This winter has seemingly lasted longer than ever. It started off slowly, but now we’re getting bouts of snow, and summer doesn’t seem to be coming anytime soon. It’s snowing as I write this, and looking around at all the white is putting me in an eager mood.
As I’ve stated before, I have extremely fond memories of playing in the snow during my childhood. Winter, snow, Christmas and family blend together in my mind, and seeing snowflakes always gets me singing carols. I’m a little too old for things such as sledding and snowmen, and the horrors of driving in slush have decreased my excitement. But something about snowflakes still makes me check the weather and flip my pajamas inside out – the hope of a snow day.
A snow day, for any Southerners or people who live under a rock, is a day when school is canceled because there is too much snow. It’s different than a weekend, a teacher institute day or a planned vacation. On snow days, the universe is telling you to forget about school. The Hand of God has come down and denied trigonometry, reading guides and unflattering P.E. uniforms a day of their devilish taunts. When I was younger, it was like the world was literally telling me to go play in the snow. Now, it’s telling me to take a nap, take a bath and take some time to appreciate the weather.
Whenever snow is forecast, students mumble about a snow day.
“Tom Skilling said it was only going to be, like, 6 inches.”
“Yeah, but it’s starting at 3:30 a.m. That means they won’t have time to plow the roads before school!”
“I’m not reading this chapter. We won’t have school tomorrow.”
“Who wants to go sledding?!?!”
We students will ask the teachers what they think. Mostly they ignore us. Some express that they, too, have a sincere desire for an unscheduled day off. Some teachers tell us their earnest predictions, occasionally egging us on with weather reports and other area school closings.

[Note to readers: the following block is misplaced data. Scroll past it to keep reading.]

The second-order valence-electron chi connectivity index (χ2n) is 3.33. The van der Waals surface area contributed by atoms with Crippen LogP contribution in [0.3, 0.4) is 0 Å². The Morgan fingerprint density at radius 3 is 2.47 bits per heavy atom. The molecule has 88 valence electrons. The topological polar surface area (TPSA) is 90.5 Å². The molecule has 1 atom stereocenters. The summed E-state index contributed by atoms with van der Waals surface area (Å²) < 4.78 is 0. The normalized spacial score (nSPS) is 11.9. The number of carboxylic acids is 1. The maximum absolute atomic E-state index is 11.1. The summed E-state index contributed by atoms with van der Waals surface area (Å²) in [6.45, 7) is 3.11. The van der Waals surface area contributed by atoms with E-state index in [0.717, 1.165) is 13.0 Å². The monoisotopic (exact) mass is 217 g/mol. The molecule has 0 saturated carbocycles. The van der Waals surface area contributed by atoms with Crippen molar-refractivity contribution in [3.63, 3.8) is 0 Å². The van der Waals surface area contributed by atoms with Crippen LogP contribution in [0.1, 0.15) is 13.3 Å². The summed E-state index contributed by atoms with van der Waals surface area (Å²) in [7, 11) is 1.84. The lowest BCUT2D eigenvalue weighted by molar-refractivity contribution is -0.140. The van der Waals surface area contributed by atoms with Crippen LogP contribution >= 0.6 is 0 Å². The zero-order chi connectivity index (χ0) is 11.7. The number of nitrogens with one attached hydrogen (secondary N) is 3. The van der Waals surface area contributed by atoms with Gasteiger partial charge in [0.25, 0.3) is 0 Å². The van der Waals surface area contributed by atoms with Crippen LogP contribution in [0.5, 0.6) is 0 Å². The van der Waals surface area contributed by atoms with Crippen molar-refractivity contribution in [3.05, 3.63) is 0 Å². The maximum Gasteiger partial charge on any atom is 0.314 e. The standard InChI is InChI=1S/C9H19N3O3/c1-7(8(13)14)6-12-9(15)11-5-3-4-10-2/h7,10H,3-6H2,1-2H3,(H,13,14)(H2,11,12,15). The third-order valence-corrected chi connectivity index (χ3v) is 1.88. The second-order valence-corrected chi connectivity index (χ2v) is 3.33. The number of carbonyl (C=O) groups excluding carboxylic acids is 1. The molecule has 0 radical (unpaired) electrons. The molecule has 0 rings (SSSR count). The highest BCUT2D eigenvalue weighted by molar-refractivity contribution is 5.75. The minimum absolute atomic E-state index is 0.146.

My sophomore English teacher openly mocked our hopes and guaranteed that we would not have a snow day. We actually had two days off after those comments.
Then again, having days off in January or February means that we have to make them up in June. Most people think that pushing back finals a day is a fair trade-off for not having to drive through the snow and getting a random day to catch up on anything they need – homework, TiVo or sleep.
One nice thing is that, unless we have five or more snow days, the date for graduation is set, and seniors don’t make up missed days. Keeping that in mind, I have one thing to say to the universe – bring it on.
• Courtney Phelan is a senior at Geneva High School. She is an outgoing and energetic young writer who likes to swim, read and participate in general teenage activities. She can be contacted at firstname.lastname@example.org.